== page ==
When I joined the horse world years ago, I came at it like many beginners. I wanted a pretty horse; I wanted a trainer to show me what to do; I wanted some riding buddies; I wanted people at the barn to compliment me on my progress and skills. Basically, I wanted this to be another part of my life — adding to career, sports and other pursuits — that would provide positive feedback and some ego stroking. I now belonged to another group.
Early on, I got a nice slap in the face that changed my thinking. After my first clinic, the clinician came up and said in pretty strong words, "When you get back to your barn, don't you dare let the trainer in your barn touch your horse." That was like, whoa, what's this all about? He knew the trainer, had high regard for her skills and experience, so this was obviously not about her in any way.
He explained that I had to learn to know my horse, spend time with him by myself and observe him. I had to learn to read his body; he had to learn to read mine. I needed to know when he understood and accepted what I was asking for, and when he was confused. I had to see and feel his approval and acceptance, and should take great pleasure in that. This should trump any approval you get from a friend, trainer or riding buddy. The horse is telling you, "You're doing it right and you're giving me what I need." He'll tell you when you're doing it wrong, too, but that should not feel like failure, just a message to step back and think about what he is saying and how you can help.
It takes a strong-willed person to skip a trail ride with friends in order to work one-on-one with your horse. It is hard to admit that your horse has a "hole," because that says something negative about you. Your friends look at you pretty strangely if you're off in the corner of the arena doing things by yourself. They can take that personally, as if you're making some judgment of their skills or the quality of their advice by going off on your own. If they don't understand what you're doing and why, then to them it means you don't understand it, either. Human nature.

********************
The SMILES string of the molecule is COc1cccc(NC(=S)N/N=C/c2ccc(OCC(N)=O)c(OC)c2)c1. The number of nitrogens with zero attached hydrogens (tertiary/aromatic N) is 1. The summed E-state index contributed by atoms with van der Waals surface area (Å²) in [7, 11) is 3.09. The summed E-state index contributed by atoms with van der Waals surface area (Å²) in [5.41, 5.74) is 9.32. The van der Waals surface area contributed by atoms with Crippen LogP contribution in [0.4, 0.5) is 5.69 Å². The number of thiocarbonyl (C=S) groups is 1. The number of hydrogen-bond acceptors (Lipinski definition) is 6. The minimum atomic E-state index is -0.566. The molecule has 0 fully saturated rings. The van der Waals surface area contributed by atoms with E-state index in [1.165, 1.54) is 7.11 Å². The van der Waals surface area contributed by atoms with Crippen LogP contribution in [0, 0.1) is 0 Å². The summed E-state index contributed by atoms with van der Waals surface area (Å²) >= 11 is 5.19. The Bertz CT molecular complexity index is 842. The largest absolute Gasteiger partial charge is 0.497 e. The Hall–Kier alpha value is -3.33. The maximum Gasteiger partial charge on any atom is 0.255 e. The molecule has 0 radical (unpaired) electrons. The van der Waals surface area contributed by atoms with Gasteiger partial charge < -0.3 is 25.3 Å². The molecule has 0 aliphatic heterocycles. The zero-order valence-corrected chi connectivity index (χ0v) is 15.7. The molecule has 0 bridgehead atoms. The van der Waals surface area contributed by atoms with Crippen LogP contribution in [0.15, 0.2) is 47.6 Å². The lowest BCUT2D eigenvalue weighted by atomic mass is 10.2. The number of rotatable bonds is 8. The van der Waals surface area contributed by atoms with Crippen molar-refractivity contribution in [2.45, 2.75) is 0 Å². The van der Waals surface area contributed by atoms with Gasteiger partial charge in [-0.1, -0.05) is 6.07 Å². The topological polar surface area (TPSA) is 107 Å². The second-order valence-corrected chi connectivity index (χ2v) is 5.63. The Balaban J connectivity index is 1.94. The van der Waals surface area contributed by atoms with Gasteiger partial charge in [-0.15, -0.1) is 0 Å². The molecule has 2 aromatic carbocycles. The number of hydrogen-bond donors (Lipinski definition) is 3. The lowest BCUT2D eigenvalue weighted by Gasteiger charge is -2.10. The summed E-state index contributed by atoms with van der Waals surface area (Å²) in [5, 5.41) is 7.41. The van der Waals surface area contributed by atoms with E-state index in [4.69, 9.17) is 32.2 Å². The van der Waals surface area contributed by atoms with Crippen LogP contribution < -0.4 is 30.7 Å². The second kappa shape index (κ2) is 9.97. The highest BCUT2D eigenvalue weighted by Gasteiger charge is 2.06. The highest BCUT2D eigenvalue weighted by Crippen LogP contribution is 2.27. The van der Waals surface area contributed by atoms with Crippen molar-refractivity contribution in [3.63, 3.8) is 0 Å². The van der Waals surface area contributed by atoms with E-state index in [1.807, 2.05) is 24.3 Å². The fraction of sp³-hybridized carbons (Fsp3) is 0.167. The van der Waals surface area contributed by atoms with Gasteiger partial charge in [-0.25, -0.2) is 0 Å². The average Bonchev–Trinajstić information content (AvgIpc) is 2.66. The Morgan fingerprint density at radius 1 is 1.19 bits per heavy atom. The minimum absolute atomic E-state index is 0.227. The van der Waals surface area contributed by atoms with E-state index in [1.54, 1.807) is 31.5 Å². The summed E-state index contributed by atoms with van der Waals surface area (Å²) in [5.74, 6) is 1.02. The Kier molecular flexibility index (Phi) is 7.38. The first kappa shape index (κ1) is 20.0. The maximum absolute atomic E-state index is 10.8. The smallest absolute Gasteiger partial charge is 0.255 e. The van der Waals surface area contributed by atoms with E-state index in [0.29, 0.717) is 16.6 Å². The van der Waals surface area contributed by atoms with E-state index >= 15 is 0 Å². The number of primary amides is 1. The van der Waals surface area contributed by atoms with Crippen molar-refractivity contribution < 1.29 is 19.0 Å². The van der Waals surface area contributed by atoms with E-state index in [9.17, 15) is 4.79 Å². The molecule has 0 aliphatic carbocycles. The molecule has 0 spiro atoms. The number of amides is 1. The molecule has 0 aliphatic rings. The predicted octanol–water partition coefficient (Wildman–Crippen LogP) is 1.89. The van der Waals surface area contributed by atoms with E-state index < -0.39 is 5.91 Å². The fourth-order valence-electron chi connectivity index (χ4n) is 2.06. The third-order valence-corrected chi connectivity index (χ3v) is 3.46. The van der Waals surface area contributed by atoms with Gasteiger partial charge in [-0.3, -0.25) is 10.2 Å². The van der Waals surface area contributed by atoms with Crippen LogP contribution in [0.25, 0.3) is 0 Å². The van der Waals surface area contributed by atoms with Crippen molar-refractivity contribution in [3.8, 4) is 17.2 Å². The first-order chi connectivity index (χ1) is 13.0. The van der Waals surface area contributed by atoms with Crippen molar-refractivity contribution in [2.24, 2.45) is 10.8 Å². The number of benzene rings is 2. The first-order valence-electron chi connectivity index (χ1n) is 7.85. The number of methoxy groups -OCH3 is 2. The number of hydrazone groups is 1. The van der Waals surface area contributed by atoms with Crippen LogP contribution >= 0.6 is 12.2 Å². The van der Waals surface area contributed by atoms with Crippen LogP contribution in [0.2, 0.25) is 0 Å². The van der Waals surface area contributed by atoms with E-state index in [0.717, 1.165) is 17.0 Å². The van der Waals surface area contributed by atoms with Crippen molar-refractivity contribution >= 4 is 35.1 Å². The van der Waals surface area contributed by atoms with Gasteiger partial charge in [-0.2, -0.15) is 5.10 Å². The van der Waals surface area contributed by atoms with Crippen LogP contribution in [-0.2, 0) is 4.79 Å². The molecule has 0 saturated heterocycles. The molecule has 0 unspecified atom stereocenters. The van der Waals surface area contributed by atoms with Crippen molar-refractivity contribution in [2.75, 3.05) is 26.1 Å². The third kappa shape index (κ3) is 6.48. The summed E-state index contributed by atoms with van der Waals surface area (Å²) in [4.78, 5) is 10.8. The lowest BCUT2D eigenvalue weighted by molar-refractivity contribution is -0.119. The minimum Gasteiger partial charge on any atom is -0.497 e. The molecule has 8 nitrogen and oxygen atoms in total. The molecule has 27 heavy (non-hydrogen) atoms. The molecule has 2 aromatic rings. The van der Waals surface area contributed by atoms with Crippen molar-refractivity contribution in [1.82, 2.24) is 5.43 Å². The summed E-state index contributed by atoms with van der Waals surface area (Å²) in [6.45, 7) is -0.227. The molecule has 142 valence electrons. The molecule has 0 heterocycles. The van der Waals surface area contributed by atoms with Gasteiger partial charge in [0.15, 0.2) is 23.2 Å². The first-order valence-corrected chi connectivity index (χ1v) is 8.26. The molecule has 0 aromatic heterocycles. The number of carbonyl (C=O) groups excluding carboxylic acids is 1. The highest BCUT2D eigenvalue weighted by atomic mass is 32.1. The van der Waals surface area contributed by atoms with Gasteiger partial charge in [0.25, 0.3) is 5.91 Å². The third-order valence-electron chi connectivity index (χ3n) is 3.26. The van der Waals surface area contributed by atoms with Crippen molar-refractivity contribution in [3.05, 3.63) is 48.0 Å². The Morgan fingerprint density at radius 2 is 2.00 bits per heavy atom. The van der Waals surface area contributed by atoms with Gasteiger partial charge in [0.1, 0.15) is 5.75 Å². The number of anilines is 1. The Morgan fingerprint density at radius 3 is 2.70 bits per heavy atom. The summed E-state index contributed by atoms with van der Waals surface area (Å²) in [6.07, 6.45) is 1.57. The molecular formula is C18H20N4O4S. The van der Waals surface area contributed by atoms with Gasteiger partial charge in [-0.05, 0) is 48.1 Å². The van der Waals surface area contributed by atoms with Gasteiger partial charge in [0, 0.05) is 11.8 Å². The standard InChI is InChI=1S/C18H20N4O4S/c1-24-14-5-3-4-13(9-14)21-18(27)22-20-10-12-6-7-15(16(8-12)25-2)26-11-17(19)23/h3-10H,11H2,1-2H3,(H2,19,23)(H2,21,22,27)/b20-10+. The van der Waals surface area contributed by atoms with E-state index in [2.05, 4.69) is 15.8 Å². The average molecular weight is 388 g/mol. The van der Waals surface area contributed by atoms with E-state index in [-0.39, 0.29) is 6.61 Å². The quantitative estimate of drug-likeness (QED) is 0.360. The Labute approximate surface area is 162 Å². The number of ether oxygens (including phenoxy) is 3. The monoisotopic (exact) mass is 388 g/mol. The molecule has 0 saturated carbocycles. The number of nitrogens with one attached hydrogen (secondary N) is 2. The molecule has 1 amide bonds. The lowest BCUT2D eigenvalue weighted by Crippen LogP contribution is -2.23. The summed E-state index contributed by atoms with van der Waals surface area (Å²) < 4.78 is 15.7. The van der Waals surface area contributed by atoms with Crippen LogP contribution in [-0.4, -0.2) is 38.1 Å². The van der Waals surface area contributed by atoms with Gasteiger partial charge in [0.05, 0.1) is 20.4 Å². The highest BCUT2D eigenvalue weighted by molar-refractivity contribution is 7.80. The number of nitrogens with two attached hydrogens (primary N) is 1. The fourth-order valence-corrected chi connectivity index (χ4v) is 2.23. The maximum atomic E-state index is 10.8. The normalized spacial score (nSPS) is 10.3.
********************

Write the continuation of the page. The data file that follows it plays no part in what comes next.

But guess what? The only thing that really matters is whether your horse understands what you're doing.
I know how hard this is because I went through it. But if you want to be good with your horse, you need to find the time for solitary work. Don't be looking over your shoulder for someone to tell you you're doing a good job. Get the rewards and support you need from the animal standing in front of you. Without the power of observation and learning how to "listen with your eyes," you will miss the most meaningful affirmation of your efforts — your horse saying, "Thank you, I understand and I trust you." No pat on the back from another human comes close to matching that.
Scott Thomson lives in Silver City and teaches natural horsemanship
and foundation training. You can contact him
at firstname.lastname@example.org or (575) 388-1830.